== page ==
Zechariah 9:11
Parallel Verses
King James Version
As for thee also, by the blood of thy covenant I have sent forth thy prisoners out of the pit wherein is no water.

Darby Bible Translation
As for thee also, by the blood of thy covenant, I will send forth thy prisoners out of the pit wherein is no water.

World English Bible
As for you also, because of the blood of your covenant, I have set free your prisoners from the pit in which is no water.

Young's Literal Translation
Also thou -- by the blood of thy covenant, I have sent thy prisoners out of the pit, There is no water in it.

Zechariah 9:11 Parallel
Commentary
King James Translators' Notes

by...: or, whose covenant is by blood

Geneva Study Bible

{r} As for thee also, by the blood of thy covenant I have sent forth thy {s} prisoners out of the pit in which is no water.

(r) Meaning Jerusalem, or the Church which is saved by the blood of Christ, of which the blood of the sacrifices was a figure. And it is here called the covenant of the Church, because God made it with his Church: and left it with them because of the love that he had for them.

(s) God shows that he will deliver his Church out of all dangers, no matter how great they may seem.

Scofield Reference Notes

Margin prisoners

Cf. Isa 24:17-23 Zech 9:21,23 fix the time as the day of the LORD. Rev 19:11-21.Zechariah 9:11 Parallel Commentaries

Library
Caesarea. Strato's Tower.
The Arabian interpreter thinks the first name of this city was Hazor, Joshua 11:1. The Jews, Ekron, Zephaniah 2:4. "R. Abhu saith," (he was of Caesarea,) "Ekron shall be rooted out"; this is Caesarea, the daughter of Edom, which is situated among things profane. She was a goad, sticking in Israel, in the days of the Grecians. But when the kingdom of the Asmonean family prevailed, it overcame her, &c. R. Josi Bar Chaninah saith, What is that that is written, 'And Ekron shall be as a Jebusite?' (Zech
John Lightfoot—From the Talmud and Hebraica

History of the Interpretation.
1. AMONG THE JEWS. This History, as to its essential features, might, a priori, be sketched with tolerable certainty. From the nature of the case, we could scarcely expect that the Jews should have adopted views altogether erroneous as to the subject of the prophecy in question; for the Messiah appears in it, not in His humiliation, but in His glory--rich in gifts and blessings, and Pelagian self-delusion will, a priori, return an affirmative answer to the question as to whether one is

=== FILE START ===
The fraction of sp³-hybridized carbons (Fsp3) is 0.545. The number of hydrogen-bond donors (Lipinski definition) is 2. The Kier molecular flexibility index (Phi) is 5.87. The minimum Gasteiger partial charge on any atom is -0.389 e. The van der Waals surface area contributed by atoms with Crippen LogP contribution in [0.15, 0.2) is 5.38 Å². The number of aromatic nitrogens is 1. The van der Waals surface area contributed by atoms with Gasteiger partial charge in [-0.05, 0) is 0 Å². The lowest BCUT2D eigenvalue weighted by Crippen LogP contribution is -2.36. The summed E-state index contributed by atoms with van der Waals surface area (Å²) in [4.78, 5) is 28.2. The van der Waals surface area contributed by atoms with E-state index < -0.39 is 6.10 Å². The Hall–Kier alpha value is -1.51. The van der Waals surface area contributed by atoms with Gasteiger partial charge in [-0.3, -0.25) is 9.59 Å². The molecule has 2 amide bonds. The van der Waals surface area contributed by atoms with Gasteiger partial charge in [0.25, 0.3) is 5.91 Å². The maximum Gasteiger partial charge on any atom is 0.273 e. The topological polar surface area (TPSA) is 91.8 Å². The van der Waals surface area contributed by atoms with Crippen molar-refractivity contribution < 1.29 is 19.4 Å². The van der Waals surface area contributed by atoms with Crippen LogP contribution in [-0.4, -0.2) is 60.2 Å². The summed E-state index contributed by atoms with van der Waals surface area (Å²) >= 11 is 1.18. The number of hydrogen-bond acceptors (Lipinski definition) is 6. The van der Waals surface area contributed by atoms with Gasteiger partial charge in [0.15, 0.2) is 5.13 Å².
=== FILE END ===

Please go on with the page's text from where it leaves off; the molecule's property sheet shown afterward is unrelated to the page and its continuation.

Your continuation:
Ernst Wilhelm Hengstenberg—Christology of the Old Testament

Hosanna!
Assuredly, this honor paid to our Lord was passing strange; a gleam of sunlight in a day of clouds, a glimpse of summer-tide in a long and dreary winter. He that was, as a rule, "despised and rejected of men", was for the moment surrounded with the acclaim of the crowd. All men saluted him that day with their Hosannas, and the whole city was moved. It was a gala day for the disciples, and a sort of coronation day for their Lord. Why was the scene permitted? What was its meaning? The marvel is, that
Charles Haddon Spurgeon—Spurgeon's Sermons Volume 37: 1891

The Formation of the Old Testament Canon
[Sidenote: Israel's literature at the beginning of the fourth century before Christ] Could we have studied the scriptures of the Israelitish race about 400 B.C., we should have classified them under four great divisions: (1) The prophetic writings, represented by the combined early Judean, Ephraimite, and late prophetic or Deuteronomic narratives, and their continuation in Samuel and Kings, together with the earlier and exilic prophecies; (2) the legal, represented by the majority of the Old Testament
Charles Foster Kent—The Origin & Permanent Value of the Old Testament

The Blessings of Noah Upon Shem and Japheth. (Gen. Ix. 18-27. )
Ver. 20. "And Noah began and became an husbandman, and planted vineyards."--This does not imply that Noah was the first who began to till the ground, and, more especially, to cultivate the vine; for Cain, too, was a tiller of the ground, Gen. iv. 2. The sense rather is, that Noah, after the flood, again took up this calling. Moreover, the remark has not an independent import; it serves only to prepare the way for the communication of the subsequent account of Noah's drunkenness. By this remark,
Ernst Wilhelm Hengstenberg—Christology of the Old Testament

The Quotation in Matt. Ii. 6.